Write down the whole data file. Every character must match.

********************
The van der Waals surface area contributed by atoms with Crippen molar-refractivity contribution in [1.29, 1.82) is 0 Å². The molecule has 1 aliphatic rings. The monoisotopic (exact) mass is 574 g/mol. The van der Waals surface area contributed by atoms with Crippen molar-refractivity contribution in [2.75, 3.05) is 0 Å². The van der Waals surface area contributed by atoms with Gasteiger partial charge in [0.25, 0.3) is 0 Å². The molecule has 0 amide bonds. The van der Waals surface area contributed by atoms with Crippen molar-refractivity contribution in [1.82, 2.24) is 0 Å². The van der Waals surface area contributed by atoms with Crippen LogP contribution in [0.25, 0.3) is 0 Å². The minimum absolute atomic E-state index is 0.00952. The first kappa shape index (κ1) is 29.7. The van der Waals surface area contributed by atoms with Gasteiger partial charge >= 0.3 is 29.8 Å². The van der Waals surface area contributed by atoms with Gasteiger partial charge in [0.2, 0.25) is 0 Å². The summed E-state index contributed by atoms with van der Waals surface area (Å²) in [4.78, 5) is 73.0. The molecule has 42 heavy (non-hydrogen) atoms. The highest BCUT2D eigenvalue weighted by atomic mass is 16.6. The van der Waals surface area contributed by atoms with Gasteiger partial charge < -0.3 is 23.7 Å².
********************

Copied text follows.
The van der Waals surface area contributed by atoms with Crippen molar-refractivity contribution in [1.29, 1.82) is 0 Å². The molecule has 1 aliphatic rings. The monoisotopic (exact) mass is 574 g/mol. The van der Waals surface area contributed by atoms with Crippen molar-refractivity contribution in [2.75, 3.05) is 0 Å². The van der Waals surface area contributed by atoms with Gasteiger partial charge in [0.25, 0.3) is 0 Å². The molecule has 0 amide bonds. The van der Waals surface area contributed by atoms with Crippen molar-refractivity contribution in [1.82, 2.24) is 0 Å². The van der Waals surface area contributed by atoms with Crippen LogP contribution in [0.25, 0.3) is 0 Å². The minimum absolute atomic E-state index is 0.00952. The first kappa shape index (κ1) is 29.7. The van der Waals surface area contributed by atoms with Gasteiger partial charge >= 0.3 is 29.8 Å². The van der Waals surface area contributed by atoms with Gasteiger partial charge in [0.2, 0.25) is 0 Å². The summed E-state index contributed by atoms with van der Waals surface area (Å²) in [4.78, 5) is 73.0. The molecule has 42 heavy (non-hydrogen) atoms. The highest BCUT2D eigenvalue weighted by atomic mass is 16.6. The van der Waals surface area contributed by atoms with Gasteiger partial charge < -0.3 is 23.7 Å².